DR GULMIRI: All right. So we’re on to our poll question number two. Which of the following is true regarding applying and removing scleral lenses? A, use a small plunger to apply, large plunger to remove. This is just to test your knowledge of what we just talked about. B, cutting off the large plunger helps with centration when inserting the lens, C, there are no fixation devices available for patients with limited dexterity, D, tripod or three-finger method is an alternative for patients fearful of the plunger method. Excellent! So most of us got that one correct. So the tripod or the three-finger method is an alternative for patients fearful of the plunger method. Now, remember, the large plunger is used to insert the lens, and the small plunger is used to remove the lens. Move on to our poll question number three. I think I made my point with this one fairly clear, so let’s see if we got that point across. If you see a bubble underneath the scleral lens, what should you do? A: Push-up method to dissipate the bubble, B: Do nothing. As the lens settles, the bubble will dissipate on its own. C: Remove the lens, fill the lens bowl with NP saline, and reapply the lens, or D: Rotate the lens until the bubble dissipates. Excellent! So yes, most of us got that correct. We should be removing the lens, filling the lens bowl with non-preserved saline, and reapplying the lens. Just know that if it’s a very tiny bubble, and it’s kind of moving in its place, not causing any disruption to the vision or comfort, that may be okay. When we refer to taking the lens off and reapplying, we’re referring to large bubbles that you want to avoid. All right, moving on to assessing a scleral lens. So steps for assessing a scleral lens. I typically like to take what I call the center-out approach, which means I assess the central clearance values first. So I assess the apex of the cornea first, and then I move to the midperipheral zones, so if a slit lamp image looks like so, I would look at this area first, and then move outwards, and then move my beam this way, and move it that way. It’s important to evaluate the limbal zone. And then evaluating the scleral landing zone, and where the lens comes into contact with the eye. Also important to evaluate the overall centration of the lens, because if the optic zone is decentered too much, then the patient’s vision will not be as optimal. And then assessing the movement of the lens is important as well. Making sure to document these findings is just as important as evaluating them. There are so many numbers that get thrown around with scleral lenses that it’s very important to keep that all clear and concise. So documenting the clearance values that you’re noting first, before the lens has settled. What I like to do is, when I’m evaluating, I always write down how long the lens has been on the eye for, because then it gives me an idea of how much settling the lens has to do, or if it’s kind of in the trial stages of settling. Determining the essential corneal values is very important. Sorry. Give me one sec here. So determining the clearance values using a slit lamp technique. Most practitioners use this, and this is the technique I would recommend for anyone that doesn’t have any OCT available. You want to make a very thin optic section, use white light, and make about a 45-degree angle, and you want to use — so it’s similar to the Von Herrick technique you would use to estimate the angles. White light, approximately 45-degree angle. Most practitioners use the lens thickness as a reference, which is what you should do. If you use a cornea — if it’s a normal cornea, that’s absolutely fine, because we know approximately it’s around 530 microns. However, irregular corneas, corneas with keratoconus, we know they’re unpredictable. So sometimes that’s not the most accurate way of measuring the clearance of the lens. Clearance underneath the scleral lens. So I would recommend using the known thickness of the scleral lens, because it’s a better reference point for you. It’s estimated that the human eye is capable of observing about 20 microns or more. So less than that to us appears as black. But this doesn’t necessarily mean that there’s frank touch. It just means that it’s something we cannot see. And that’s when the OCT becomes more valuable. Fluorescein — applying that to the lens bowl, where the saline is in, applying a dip of fluorescein, is also helpful when the lens goes on. And I’ll show you guys this in a second here. Even what was observed here — you can see that the fluorescein makes it a lot easier for us to see how much clearance there is underneath the lens. And then one interesting study conducted by the University of Waterloo showed that there is a consistent underestimation of about 50 microns between slit lamp technique and ultrasound technique. And this is regardless of experience of the practitioner with scleral lens fitting. So that’s something important to know as well. Lens assessment. I like this schematic to show you guys… This is the lens here. And this is the tear film, dipped in the fluorescein reservoir, and then your cornea here. So when you’re looking at a cross section of a scleral lens, and assessing it, this is similar to what you’re going to see. Now, the distance from the posterior lens to the anterior corneal surface — this here is what we’re measuring, when we’re talking about the clearance value of a scleral lens, or vault of a scleral lens. And once again, a good reference point is the lens thickness, as opposed to the corneal thickness, which can be very variable, and sometimes we don’t always have that information available. Whereas the lens thickness — most of the manufacturers will give us that lens thickness, as we’re fitting the lens. And then you want to move on to the midperiphery of the lens, and evaluate that from the center onwards, and then of course we want to make sure we’re not resting on the limbal zone there, because then we’re resting on the limbal stem cells, and that can cause trouble as well. When we’re measuring the corneal vault, we’re measuring it in microns, and as the lens settles, particularly in new wearers, the lens will settle more, so as it settles, we’re gonna see a decrease in the amount of clearance that we’re seeing, and typically it decreases about 100 microns or so and most of the settling takes place in the first two hours of wear, but the full amount of settling can take up to 8 hours. So I usually have the patient, when they’re coming back for a reevaluation, I make sure that they’ve at least worn the lens for two or three hours, so that I can see what the lens looks like, post-settling. Alignment of the lens with the scleral shape is important in preventing any air debris from getting trapped underneath the lens. Too tight of a scleral landing can lead to complications, such as blanching, compression, and impingement. Typically assessed by observing the lens bearing with a trial lens. So once you get your trial lens set, you put it on, and you want to take a good look at the periphery and see what changes you want to make. Other factors that we spoke about already: The toric peripheral zones, you want to assess the movement, you can add fluorescein on top of the lens as well, to help with identifying the outer edge of the lens as well, if you have trouble seeing that through slit lamp. And this is what they’ve done here, actually. So this is Ferris State University — developed a fit scale based on using fluorescein to estimate the vault values. In this case, the thickness of the lens is defined as 300 microns, so you can visualize this one to one relationship here. So 300 microns of the lens thickness, and then 300 microns of the tear reservoir underneath the lens, and then here’s our cornea here. So applying fluorescein to the front surface of the lens can help to identify what the top looks like, and it kind of gives you a good outline of where the lens is. Here you can see 50 microns, and how faint that line is there. 500 microns — kind of getting a little bit closer to the cornea here — 150 microns. This is kind of what we expect, when the lens has settled onto the eye. 600 microns — we want to reduce some of the clearance there. And then I’ll let you guys look at this on your own here, but it gives you a good idea of what the limbal vaulting should be too. You kind of want to have a little bit — so about 50 microns, 100 microns of limbal vault left over, after the lens has settled. Sometimes if there’s too much limbal vault, then you’re limiting oxygen getting into the eye as well. This is a good example of a picture of what it looks like underneath the slit lamp here, and we can see that the lens here — just judging by the way the fluorescein pattern is underneath the lens, we can see that the lens is slightly decentered inferiorly, because we’re seeing a lot more clearance inferiorly compared to superiorly here, and we might even have some touch here. It’s a little bit hard to tell with this little bubble, but you can tell that the fluorescein actually increases, as we evaluate inferiorly, indicating that the lens is dropping. These are some pictures — the ideal picture here, of what the edge alignment should look like. So this is what I would call scleral alignment, where the scleral lens is landing evenly onto the sclera. Here we’re starting to see blanching, which can lead to issues with discomfort and redness associated with longer wear times, and then this picture here, we’re seeing edge lift, which can result in lens edge awareness upon blink, and it indicates too flat of a peripheral edge. And this usually leads to problems with debris getting underneath the lens, and building underneath the lens, and getting that snow globe type appearance we talked about earlier. So in this case, look for a dark band or shadow to identify any lens lift. And then insufficient edge lift. If it’s too tight, it can limit tear exchange, and that can pose a problem with this zone as well. So coming to our poll question number four, this is a little bit of a challenging question here. Which of the following best describes this fit pattern? Is it A, excessive edge lift, B, adequate scleral alignment, C, impingement, or D, blanching? Yeah. That’s what I expected. We’re seeing some even answers here. So this was a trick question, and my apologies for making it a little bit tricky for you guys. So this is what we call elbow compression. So what’s happening here is that the lens is actually landing here, as opposed to landing all the way to the far edge of the periphery. Okay? So there is a little bit of blanching, so those of you that said blanching, that’s correct. And then there is consequently some edge lift here too, which you guys can see a little bit of, that shadow. So this is a scenario where we’re kind of getting both aspects. So we’re getting blanching as well as edge lift. And some ways to alleviate this is to pick a lens that’s a little bit smaller, so that the edge actually lands here, or you can steepen up the peripheral curves here, so that the lens actually lands in the far periphery, as opposed to the midhaptic zone here. And then I want to touch base on using anterior segment OCT with scleral lenses. A lot of us now do have access to an OCT, and this is certainly not necessary to fit a scleral lens, but it is very helpful in cases where you’re not 100% positive in assessing the way the lens appears, whether there’s too much corneal vault, too much scleral lens vault, or too little scleral lens vault, where you’re not necessarily sure if the lens is touching or not. Sometimes I like to take it behind the OCT, just to confirm my findings as well. So it also gives us an exact measurement of the central vault, midperipheral limbal vault, and it can give us an idea of the lens edge profile as well. So to give you an idea of what some images look like here… This is the cornea here. Our scleral lens is up top here, and then you see the fluid layer over here. Now, these images were taken using a Cirrus anterior segment biraster. You can measure the clearance under the scleral lens, which I like to do, to measure how much clearance there is under the scleral lens. 300 microns is preferable here, and you expect it to settle down between 100 and 200 microns. So 166 is excellent. It can also help you identify if there are things underneath the lens, trapped debris underneath the lens. Like, you can see these little flecks here, that represent some debris trapped underneath the lens. And then it can also help you identify areas of touch. So you can see here the lens itself is landing and touching the scleral lens here. This is a wide angle view. The ability to do that is with an attachment on our OCT. But the wide angle helps us to kind of see the total corneal sagittal depth with the lens as well. But again, we can see there’s some touch here. And I’m gonna skip this slide real quick, but there are additional benefits to using an OCT. In the interests of time, you guys can read this on your own, but a scleral lens OCT — sorry, an anterior segment OCT — can also help with identifying not only the lens thickness, but also the corneal thickness, if you’re worried about edema developing. So taking pre and postscleral lens wear images on the OCT is helpful. This is a full picture of what you end up getting, once you take an image on the Cirrus OCT. So here there’s a cross section, and it gives you about 5-line rasters, and once again, it can help you identify even the most minimal amounts of corneal vault. So this is a patient where I wasn’t sure if I had enough corneal thickness over the apex. So I did bring them here to check with the OCT and in fact we weren’t touching. We had about 16 microns clearing. And then in some cases, when there’s far too much clearance, it helps to also get an OCT, because at some point it just becomes too hard to estimate exactly how many lens thicknesses will fit in this range. So sometimes it’s just easier to put the patient behind the OCT, to get those numbers, those exact numbers. I really like to also look at the edge of the scleral lens, and how it lands and comes into contact with the conjunctiva. And the OCT can be helpful in this case as well. This patient here that we’re looking at the top two images — he kept complaining about lens awareness, and every time I would look at the lens, I thought to myself… You know, it’s well aligned. I really don’t want to tighten it anymore. So I was convinced that he was imagining this. But when I put him behind the OCT, I was able to appreciate a little bit of lift here, as you guys can see. So it does kind of help to confirm your findings behind the slit lamp. This is an example of severe impingement, where the lens is digging into the conjunctiva. What you want is this picture here, is an ideal definition. So what you want is about a 50/50 — 50% of the lens into the conjunctiva. So that’s kind of what we see here, where you’re seeing it kind of peacefully and gracefully land onto the sclera. Once again, this is good scleral lens alignment here, as you can see. And I do like to play around with the colors as well. Sometimes it helps me see things a little bit better in grey scale, as opposed to the color. Once again, a severe impingement, where the lens really is digging into the conjunctiva, and causing some conjunctiva to lift up. So this is what we call impingement, where the lens is digging so hard that some of the lens is lifting up. This brings us to our last poll question. When estimating the central corneal clearance of this lens based on the slit lamp photo, assume central thickness of the lens being 250 microns. What would you estimate to be the clearance? A, 300 microns, B, 500 microns, C, 100 microns, or D, 25 microns? All right. The 125% that got 300 microns, great job. I just want to go over that real quick again, because 50% of us thought it was 100 microns. Looking at the front surface of the lens, this refractive area here, is the outer surface of the lens, the outer edge of the lens, and then the little space here is the lens thickness itself, and then where the green area starts, it looks like it’s fluorescein there. So where that green area starts is the back surface of the lens. So from here on to here is what we’re measuring, and if we say this area here, if it’s 250 microns, this area here is very similar in size to that. So maybe slightly larger. So we could say it’s about 300 microns. Other considerations. We did talk about this in detail, but closely evaluate the need for an asymmetric lens design on the back surface. If we need toric peripheral curves, a lot of lens designs now offer toric peripheral curves and even quadrant-specific designs are getting more and more readily available. Make sure we have a proper and stable fit before you start to do an overrefraction, to determine the best corrected vision through the lens, and then evaluate for tear exchange, and then at each follow-up, make sure you’re removing the lens and staining the eye to check for ocular surface abnormalities. Any staining. If there’s any toxic reaction with punctate staining that you can pick up. Sometimes the patient won’t be exactly sure on what to fill their lens bowl up with, and they’ll fill it up with multipurpose soft lens solution, and then they end up getting a toxic reaction all over their cornea from the preservatives that are in that solution. And then any impingement staining. So you might notice a compression staining once you remove the scleral lens. And if it’s not too deep into the conjunctiva, sometimes that’s okay. Because the lens has been resting on the eye for 8-plus hours or so. But if it’s too deep and causing some staining around that area, then that fit needs to be flattened. The peripheral edge needs to be flattened. So scleral lens care — we’ll quickly go over this. So GP care solutions or peroxide systems are useful with scleral lenses as well. Care should be taken when cleaning and rinsing the lenses, due to the fragile nature. You still want to instruct the patient to rub each side of the lens, inside and outside, with cleaner, for about 15 seconds. There are larger cases available for patient purchase as well, so that their scleral lens can fit nicely into the case. If you guys have Clear Care in the countries… Essentially Clear Care sometimes can be too small to fit a scleral lens. So the larger chamber case definitely helps. GP solution should be rinsed from the scleral lens with sterile, non-preserved saline, prior to insertion, and then if the patient is not planning on wearing the lens for a while, then storing it dry is the recommended way to go. And then diagnostic lenses — so any lenses that are in your fitting set, that you’ve used to fit the patient, should be cleaned and disinfected properly either using a GP disinfectant solution or hydrogen peroxide, and then stored dry. Plungers. You can clean those with soap and water. Hydrogen peroxide, alcohol wipes. And then supplemental products such as artificial tears, to lubricate the surface on top, and then cleaners, such as alcohol-based cleaners, Progent is a good one, and Boston 1-Step is a stronger cleaner that I recommend your patients use every week or every two weeks, depending on how much buildup they get on their lens. Each visit, remember to review lens care and insertion and removal, especially if the patient is new to scleral lenses. I find this ACLE healthy habits sheet very helpful when I’m dispensing the lens. It has this little area here for writing down what they should be using to clean the lens, what they should be soaking the lens in, and then what they should be filling in the lens bowl. So typically I let the patient leave with a lot of resources after the fitting, their initial dispensing, so if they missed anything I said, because I’m giving them a lot of information in that visit. If they missed anything I said, it’s readily available for them to read. And then lastly, I just want to point out to use your resources. So there are multiple training videos that the manufacturers will put up on their websites for their lens designs. There’s certifications, kind of like quizzes that you guys can take as well, and then consultants are always available for us, for troubleshooting, ordering lenses, running anything by them. They’re available at our disposal. I use them all the time to help with my fits. And that’s it. I just want to thank Dr. Andrew MacLeod and our contact lens department for some support. And I’m happy to answer any questions we have at this point.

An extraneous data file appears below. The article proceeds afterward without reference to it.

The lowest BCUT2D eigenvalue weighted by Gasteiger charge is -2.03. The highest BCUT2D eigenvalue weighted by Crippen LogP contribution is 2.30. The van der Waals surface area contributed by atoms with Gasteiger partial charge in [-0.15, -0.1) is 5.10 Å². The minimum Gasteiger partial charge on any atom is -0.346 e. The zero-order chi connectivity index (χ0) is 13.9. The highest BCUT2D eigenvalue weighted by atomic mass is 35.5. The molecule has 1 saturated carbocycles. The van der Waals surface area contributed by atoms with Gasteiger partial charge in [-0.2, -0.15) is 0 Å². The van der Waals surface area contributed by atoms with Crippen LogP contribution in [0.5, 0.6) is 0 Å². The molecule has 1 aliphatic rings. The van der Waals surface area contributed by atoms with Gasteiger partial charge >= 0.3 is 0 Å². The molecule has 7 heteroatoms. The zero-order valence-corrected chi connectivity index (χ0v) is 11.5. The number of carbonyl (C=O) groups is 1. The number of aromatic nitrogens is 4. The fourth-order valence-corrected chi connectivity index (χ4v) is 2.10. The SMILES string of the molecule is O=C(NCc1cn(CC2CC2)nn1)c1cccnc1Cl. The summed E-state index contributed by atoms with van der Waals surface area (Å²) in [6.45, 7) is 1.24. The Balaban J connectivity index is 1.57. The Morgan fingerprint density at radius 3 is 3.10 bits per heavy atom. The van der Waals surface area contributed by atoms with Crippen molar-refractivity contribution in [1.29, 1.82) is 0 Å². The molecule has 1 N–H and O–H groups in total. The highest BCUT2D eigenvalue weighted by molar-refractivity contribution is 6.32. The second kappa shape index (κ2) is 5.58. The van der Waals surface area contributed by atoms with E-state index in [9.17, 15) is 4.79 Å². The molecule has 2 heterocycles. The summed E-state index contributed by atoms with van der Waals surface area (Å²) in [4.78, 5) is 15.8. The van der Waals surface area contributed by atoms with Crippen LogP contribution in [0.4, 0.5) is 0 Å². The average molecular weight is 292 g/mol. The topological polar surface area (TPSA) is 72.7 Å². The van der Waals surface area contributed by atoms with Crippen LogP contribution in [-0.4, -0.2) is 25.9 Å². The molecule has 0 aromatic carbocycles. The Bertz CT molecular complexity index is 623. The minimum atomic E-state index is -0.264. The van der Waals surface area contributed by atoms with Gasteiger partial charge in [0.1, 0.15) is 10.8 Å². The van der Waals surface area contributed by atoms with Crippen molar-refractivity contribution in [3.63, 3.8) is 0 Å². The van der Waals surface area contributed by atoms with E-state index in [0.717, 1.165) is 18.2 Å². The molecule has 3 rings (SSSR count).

>> Thank you, Dr. Gulmiri. So we have I think seven questions. If you just want to stop your screen share and open it up.